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  • Writer's pictureLuke

Davidson Mesa Overlook

Departing from my usual blog content I will be sharing some of my favorite places in Boulder in the next few posts.

Davidson Mesa Overlook - As you come in to Boulder via Hwy-36 at the top of the last major hill is an overlook with a visitor information stand. The turn off is at mile marker 42 and has big blue road sings pointing it out. This is defiantly worth the stop and should only add ~5 minuets to your trip.​

The turn off to Davidson Mesa

Davidson Mesa proves a panoramic view of the Front Range mountains, the City of Boulder, and its famous Flatirons rock formation; a monument to the Denver-Boulder Turnpike is also located here.

The view from Davidson Mesa

From here you can see Eldorado Canyon which is home to Eldorado Springs (a small town most known for its bottled water) and Eldorado Canyon State Park (a popular destination for rock climbers). Of course “El Dorado” Canyon means "The Gold" Canyon, The canyon got this name due to the golden color of the lichen on the cliff walls.

Eldorado Canyon State Park entrance gate

At the base of the mountains just south of Boulder you can spot the US National Center for Atmospheric Research (NCAR). NCAR is a research and development center that studies meteorology, climate science, atmospheric chemistry, and the environment. NCAR's building was designed by architect I. M. Pei (known for many works such as the glass pyramid at the Louvre in Paris) who modeled the design after the cliff dwellings in Mesa Verde.
View of NCAR

The FlatIrons are an Icon of Boulder as they tower over the town and can be seen from almost any where. They are the jagged red rocks at the base of the mountains. They extend south quite a ways however the first five (numbered 1-5 going south) are the main ones. They are made up of the Fountain Formation the same formation that makes Red Rocks Amphitheater, Garden of The Gods, Roxborough State Park, and many other amazing places across the front range. The Fountain Formation is from a geologic period called the "Pennsylvanian" (because this was when the coal found in Pennsylvania was discovered) which was ~290 million years ago. I can cover this more in my tour if you ask me but, just like the earth orbits around the sun the sun orbits around the black hole at the center of our galaxy. One orbit of the sun around the Galaxy is called a Galactic year and, occurs every ~250 million earth years. Therefore, you can imagine that one galactic year ago, when the sun & earth were in this same part of our galaxy, that we are in now, the rocky mountains were just starting to rise out of a giant inland sea and forming these flatiorns you see before you now.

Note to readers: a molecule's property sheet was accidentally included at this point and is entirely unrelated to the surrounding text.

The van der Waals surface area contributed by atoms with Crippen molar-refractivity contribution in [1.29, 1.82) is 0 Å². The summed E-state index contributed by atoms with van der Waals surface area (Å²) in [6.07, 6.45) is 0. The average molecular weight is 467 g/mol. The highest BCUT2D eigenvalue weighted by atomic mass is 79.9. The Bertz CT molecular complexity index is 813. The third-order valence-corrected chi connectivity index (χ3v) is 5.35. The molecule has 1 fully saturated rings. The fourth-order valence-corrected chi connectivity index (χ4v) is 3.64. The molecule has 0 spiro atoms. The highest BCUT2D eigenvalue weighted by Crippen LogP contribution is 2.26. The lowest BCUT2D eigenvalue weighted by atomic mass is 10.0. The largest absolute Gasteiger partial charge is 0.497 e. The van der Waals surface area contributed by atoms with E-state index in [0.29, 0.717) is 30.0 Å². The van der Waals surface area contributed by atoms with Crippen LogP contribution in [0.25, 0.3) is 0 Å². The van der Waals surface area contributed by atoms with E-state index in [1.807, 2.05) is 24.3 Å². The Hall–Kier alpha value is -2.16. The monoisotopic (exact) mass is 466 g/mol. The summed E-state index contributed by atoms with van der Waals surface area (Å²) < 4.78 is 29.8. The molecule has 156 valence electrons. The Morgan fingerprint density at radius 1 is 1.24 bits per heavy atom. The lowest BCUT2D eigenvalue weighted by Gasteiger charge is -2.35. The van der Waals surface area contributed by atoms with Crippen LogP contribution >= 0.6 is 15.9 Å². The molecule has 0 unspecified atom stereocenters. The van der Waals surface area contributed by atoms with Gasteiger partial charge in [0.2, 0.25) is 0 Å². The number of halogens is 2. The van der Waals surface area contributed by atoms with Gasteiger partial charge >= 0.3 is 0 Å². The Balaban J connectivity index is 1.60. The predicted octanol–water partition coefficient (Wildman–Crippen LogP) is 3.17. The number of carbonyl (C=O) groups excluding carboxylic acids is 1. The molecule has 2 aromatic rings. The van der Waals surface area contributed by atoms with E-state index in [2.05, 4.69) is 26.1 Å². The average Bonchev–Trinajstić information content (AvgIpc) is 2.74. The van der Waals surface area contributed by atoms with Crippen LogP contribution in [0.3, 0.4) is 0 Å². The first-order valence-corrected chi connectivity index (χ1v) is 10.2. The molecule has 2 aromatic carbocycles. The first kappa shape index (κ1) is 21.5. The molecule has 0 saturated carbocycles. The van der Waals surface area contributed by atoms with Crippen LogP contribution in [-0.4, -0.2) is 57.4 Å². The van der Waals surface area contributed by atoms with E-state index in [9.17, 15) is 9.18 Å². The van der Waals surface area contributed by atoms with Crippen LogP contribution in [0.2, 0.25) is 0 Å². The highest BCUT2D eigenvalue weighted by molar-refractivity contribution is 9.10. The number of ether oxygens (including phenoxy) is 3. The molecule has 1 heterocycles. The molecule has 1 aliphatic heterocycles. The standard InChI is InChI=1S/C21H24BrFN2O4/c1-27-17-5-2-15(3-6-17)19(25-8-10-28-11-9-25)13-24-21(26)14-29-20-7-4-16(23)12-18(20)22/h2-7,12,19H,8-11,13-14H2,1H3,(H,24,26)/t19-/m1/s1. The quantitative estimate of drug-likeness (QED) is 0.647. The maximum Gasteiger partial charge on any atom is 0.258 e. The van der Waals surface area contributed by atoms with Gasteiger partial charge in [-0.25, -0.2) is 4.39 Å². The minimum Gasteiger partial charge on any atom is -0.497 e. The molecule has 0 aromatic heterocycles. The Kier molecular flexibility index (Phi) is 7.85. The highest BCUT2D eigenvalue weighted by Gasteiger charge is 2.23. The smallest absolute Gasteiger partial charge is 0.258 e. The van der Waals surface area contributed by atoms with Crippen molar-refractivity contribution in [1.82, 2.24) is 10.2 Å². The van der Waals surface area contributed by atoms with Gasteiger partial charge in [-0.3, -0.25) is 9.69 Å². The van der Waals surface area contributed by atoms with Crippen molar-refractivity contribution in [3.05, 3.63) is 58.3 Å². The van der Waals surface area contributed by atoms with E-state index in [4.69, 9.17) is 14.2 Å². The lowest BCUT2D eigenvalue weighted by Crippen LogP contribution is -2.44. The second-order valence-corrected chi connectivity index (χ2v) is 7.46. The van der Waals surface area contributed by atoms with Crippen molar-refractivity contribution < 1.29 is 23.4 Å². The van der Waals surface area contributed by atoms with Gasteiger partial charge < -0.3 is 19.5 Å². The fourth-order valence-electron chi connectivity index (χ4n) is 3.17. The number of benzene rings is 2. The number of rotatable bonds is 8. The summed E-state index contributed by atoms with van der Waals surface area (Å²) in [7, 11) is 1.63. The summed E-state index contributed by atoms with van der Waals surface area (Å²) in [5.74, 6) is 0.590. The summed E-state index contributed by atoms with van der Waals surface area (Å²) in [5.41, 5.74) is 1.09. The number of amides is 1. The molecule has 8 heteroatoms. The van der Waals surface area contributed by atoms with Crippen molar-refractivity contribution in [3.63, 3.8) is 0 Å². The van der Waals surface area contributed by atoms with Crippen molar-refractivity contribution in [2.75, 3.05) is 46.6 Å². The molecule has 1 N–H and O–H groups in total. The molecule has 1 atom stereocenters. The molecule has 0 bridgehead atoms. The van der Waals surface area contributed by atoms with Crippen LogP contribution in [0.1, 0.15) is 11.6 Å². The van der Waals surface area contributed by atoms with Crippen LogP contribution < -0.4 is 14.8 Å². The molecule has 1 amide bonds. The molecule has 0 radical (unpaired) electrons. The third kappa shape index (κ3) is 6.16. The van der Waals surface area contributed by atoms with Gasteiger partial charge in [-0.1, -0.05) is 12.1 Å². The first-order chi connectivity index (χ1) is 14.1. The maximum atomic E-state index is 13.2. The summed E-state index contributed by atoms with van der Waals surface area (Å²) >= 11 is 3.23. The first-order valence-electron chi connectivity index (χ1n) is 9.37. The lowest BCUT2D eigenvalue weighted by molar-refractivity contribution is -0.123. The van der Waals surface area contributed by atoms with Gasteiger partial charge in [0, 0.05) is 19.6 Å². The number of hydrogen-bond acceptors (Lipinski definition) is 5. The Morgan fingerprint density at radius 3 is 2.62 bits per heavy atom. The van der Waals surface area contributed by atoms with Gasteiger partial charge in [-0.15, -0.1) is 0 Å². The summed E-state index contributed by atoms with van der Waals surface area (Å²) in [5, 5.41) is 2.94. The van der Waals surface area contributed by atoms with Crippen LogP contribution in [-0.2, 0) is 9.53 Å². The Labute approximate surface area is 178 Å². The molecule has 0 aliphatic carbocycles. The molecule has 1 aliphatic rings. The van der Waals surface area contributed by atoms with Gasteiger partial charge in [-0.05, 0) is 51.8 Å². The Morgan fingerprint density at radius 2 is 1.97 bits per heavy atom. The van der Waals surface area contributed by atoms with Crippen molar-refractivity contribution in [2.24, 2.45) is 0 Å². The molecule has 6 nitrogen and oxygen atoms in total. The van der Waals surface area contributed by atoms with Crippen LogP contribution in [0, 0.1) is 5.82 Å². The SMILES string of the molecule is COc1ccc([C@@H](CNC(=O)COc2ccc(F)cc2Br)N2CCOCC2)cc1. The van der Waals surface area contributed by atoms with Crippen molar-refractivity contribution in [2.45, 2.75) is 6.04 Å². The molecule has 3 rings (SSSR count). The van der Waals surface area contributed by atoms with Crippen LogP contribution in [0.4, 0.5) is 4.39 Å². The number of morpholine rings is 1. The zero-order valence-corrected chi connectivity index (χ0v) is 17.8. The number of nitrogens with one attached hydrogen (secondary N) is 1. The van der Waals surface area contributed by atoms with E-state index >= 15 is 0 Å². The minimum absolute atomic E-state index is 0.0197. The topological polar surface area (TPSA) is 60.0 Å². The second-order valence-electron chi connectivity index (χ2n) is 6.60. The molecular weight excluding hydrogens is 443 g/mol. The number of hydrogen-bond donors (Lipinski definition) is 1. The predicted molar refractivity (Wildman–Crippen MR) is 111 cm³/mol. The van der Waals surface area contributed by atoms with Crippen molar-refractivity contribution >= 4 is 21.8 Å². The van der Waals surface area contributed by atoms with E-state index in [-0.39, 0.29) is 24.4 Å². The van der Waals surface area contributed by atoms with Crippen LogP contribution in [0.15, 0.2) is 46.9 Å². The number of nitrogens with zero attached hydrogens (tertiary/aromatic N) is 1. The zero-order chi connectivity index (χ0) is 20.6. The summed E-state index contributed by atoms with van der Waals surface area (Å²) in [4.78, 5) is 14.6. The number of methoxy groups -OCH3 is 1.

View of the Flatirons from Chautauqua

At the base of the flatirons is a beautiful park called Chautauqua. Chautauqua hosts many performances, cultural events, lectures, and was the site of my parent's wedding! It is a beautiful park where you can access a large system of trails and climb all the way to the top of the flatirons. It was once a ski resort but no longer receives enough snow, a few of the runs are still open to sledding on snow days.

CU's campus sticks out as a dash of red in the middle of the town. They started building campus buildings in the traditional academic architecture with marble but quickly realized it didn't match the environment. So, they switched to red rocks like that found in the fountain formation which makes up the flatirons, and left them with more of their natural texture.

Aerial view of CU Boulder's campus with the flatirons, Chautauqua, and NCAR visible.

You can see Longs Peak towering over everything. Longs Peak is 14,259-foot (4346 m) making it a "fourteener" (Colorado is proud of all our mountains that are over 14,000ft and give them this special designation, Longs Peak is the north most "fourteener"). Longs Peak is located in the Rocky Mountain National Park Wilderness. It is the highest point in Boulder County and Rocky Mountain National Park. The mountain was named in honor of explorer Stephen Harriman Long and is on the Colorado state quarter.

Colorado's state quarter which depicts Longs Peak

If you are on your way to my tour looking at longs peak is a good measurement of visibility. Long's Peak is exactly 28 miles away from Davidson Mesa. If you can see Longs peak clearly you can be sure it will be a good night for astronomy. If Longs peak is covered in cloud you might want to give me a call to see if you can re-book to a more clear night. You might also check for my flyer in the info stand at Davidson Mesa ;)

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